Cyberattacks against health structures are becoming more frequent
One third of the participants in the survey (36%) had a breach in their information systems
Nearly half of the medical institutions in our country, which participated in a survey of the Bulgarian IT company Mnemonica and the Digital Health and Innovation Cluster Bulgaria, were subjected to cyber attacks (48%). One third of the respondents (36%) had a breach in the information systems. This is shown by the results of the survey, conducted in the period from 15.04 2021 to 28.05.2021. Directors of medical institutions, heads of departments and IT specialists participated.
Respondents cited phishing schemes, email attacks and malware as the most common threats. 72% of them do not have policies and procedures for responding to cyberattacks, and 80% admit that regular training of those responsible for information security is not carried out in order to increase the level of protection.
The information was presented during the forum “Cybersecurity in healthcare or how to build digital trust”. Participants agreed that one of the most important actions to be taken is to train teams on cyber threats and ensuring security.
“The most effective protection is the adaptive one. 70% of the time of cybercriminals is spent on social engineering “, said Vihren Slavchev, CEO of Mnemonica and one of the speakers at the forum. “It takes an average of 200 days to detect a digital security breach. In comparison, it only takes 45 minutes for a malicious code, once it has entered the system, to start causing damage. He cited data showing that more than 13 billion malicious emails have been blocked in the past year, and more than 2 million urls are created each month to retrieve personal information.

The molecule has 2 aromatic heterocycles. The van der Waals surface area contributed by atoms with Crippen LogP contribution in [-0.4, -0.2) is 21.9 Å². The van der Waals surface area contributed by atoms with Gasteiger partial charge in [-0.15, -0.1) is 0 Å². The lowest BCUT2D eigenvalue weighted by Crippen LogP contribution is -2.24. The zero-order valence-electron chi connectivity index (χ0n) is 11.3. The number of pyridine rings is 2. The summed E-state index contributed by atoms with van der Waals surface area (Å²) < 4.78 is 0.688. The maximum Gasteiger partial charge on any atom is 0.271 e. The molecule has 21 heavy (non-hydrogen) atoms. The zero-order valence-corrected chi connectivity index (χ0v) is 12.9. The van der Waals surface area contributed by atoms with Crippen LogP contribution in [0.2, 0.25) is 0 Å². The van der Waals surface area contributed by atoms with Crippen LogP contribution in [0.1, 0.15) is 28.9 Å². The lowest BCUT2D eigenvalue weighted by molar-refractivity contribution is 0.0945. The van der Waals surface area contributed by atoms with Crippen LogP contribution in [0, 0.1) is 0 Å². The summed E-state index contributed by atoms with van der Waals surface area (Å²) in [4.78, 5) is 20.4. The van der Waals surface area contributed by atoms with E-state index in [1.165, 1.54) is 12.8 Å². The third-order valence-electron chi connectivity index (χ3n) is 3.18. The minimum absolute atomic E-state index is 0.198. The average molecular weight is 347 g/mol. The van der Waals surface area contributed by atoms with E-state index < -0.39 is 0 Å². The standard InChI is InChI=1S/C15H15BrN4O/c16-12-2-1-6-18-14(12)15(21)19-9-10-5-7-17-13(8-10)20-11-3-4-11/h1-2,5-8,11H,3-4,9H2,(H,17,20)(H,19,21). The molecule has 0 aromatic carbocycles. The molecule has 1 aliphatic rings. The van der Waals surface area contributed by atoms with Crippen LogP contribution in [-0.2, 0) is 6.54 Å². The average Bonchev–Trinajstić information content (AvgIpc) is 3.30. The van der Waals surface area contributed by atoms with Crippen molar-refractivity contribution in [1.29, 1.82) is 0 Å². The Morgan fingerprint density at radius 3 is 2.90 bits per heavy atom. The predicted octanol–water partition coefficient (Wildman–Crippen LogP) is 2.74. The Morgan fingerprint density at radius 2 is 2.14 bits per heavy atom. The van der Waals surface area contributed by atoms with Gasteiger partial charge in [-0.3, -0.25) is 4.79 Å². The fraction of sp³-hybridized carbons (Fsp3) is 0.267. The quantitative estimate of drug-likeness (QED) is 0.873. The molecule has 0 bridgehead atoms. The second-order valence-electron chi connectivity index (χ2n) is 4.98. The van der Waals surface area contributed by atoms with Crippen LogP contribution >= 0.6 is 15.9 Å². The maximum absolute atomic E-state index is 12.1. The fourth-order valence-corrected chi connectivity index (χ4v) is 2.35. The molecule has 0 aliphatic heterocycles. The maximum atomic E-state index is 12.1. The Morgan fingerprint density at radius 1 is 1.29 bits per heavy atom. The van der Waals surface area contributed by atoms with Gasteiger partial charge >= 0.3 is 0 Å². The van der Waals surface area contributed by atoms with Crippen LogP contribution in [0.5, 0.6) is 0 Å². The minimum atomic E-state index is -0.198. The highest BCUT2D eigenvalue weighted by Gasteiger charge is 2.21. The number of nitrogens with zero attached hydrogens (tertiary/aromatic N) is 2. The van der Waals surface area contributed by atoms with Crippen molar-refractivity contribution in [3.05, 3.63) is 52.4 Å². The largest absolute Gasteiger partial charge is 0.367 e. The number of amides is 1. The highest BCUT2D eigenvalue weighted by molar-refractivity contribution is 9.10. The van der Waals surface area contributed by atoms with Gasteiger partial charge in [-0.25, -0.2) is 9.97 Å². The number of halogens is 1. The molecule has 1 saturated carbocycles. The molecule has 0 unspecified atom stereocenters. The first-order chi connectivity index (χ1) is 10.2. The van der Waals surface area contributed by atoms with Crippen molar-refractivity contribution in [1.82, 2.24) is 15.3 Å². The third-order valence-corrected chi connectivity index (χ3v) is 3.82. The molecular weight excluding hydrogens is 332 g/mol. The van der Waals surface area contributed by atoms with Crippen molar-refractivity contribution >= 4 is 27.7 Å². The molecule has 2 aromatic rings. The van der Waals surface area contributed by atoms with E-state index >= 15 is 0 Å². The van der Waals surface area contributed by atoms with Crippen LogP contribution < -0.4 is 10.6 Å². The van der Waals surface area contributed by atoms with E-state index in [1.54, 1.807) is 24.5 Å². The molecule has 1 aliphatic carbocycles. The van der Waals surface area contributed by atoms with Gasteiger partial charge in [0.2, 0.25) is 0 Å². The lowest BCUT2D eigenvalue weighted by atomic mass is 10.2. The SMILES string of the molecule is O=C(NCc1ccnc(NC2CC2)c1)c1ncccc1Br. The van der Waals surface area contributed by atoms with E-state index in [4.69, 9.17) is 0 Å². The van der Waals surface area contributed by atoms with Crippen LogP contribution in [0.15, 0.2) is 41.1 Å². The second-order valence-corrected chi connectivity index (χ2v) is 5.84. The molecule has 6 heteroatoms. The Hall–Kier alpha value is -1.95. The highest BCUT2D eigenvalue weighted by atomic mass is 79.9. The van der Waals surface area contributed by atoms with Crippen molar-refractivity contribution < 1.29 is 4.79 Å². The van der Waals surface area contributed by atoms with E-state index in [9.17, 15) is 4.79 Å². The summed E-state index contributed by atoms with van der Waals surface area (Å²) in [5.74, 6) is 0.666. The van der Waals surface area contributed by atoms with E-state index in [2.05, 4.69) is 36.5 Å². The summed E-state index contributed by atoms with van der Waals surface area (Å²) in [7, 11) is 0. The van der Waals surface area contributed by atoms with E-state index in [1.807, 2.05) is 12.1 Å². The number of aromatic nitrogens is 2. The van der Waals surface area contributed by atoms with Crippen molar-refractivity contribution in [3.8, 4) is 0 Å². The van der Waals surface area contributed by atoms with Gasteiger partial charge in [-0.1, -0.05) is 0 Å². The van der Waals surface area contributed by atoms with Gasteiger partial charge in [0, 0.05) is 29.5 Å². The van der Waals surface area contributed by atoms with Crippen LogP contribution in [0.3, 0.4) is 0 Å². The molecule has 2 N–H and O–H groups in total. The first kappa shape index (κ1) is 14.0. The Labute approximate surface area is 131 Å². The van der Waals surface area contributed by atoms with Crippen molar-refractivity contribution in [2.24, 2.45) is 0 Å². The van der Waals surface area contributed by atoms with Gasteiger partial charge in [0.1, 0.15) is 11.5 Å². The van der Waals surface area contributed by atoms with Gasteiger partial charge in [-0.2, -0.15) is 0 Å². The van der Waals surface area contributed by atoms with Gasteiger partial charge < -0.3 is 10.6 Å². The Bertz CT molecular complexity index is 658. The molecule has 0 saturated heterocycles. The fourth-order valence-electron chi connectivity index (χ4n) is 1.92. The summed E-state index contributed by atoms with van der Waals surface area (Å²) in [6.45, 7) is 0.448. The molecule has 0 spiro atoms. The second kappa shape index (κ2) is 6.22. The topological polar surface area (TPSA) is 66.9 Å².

For Radoy Pavlov, a corporate architect and strategist at the University Hospital in Zurich, among the challenges facing IT professionals are not only the theft and deletion of personal data, but also the danger of blocking a healthcare facility. He said that among the priorities in his work for one of the 10 most digitalized hospitals in the world is how to achieve maximum protection in IoMT (Internet of Medical Things), so as not to compromise the treatment provided. Pavlov also stressed that technology is accelerating the process of digitalization, but along with the benefits, it is also accelerating the pace of development of cybercrime.
According to Dr. Radoslav Mangaldzhiev, head of the Department of Medical Oncology, SBALOZ – Sofia, it is very difficult to appropriately respond to attacks in the digital environment. This requires significant resources, as well as the involvement of resources and specialists. And while in our country doctors can take out the folders with paper documentation for each patient and continue their work, in more digital hospitals this is practically impossible. Dr. Mangaldjiev’s concerns can be answered by cybersecurity as a service (SOC).
During the forum, Vihren Slavchev cited all three of the most growing concerns of leaders in large organizations, which are:
- concerns about the consequences of a cyber incident and what could happen to the leaked information;
- insufficient user training;
- the complexity of protection in relation to malicious schemes – the more complex a system – the harder it is to work with.
It became clear during the forum that it is being discussed in the EU to criminalize ransom payment after a cyberattack has occurred.
Some of the media coverage is below: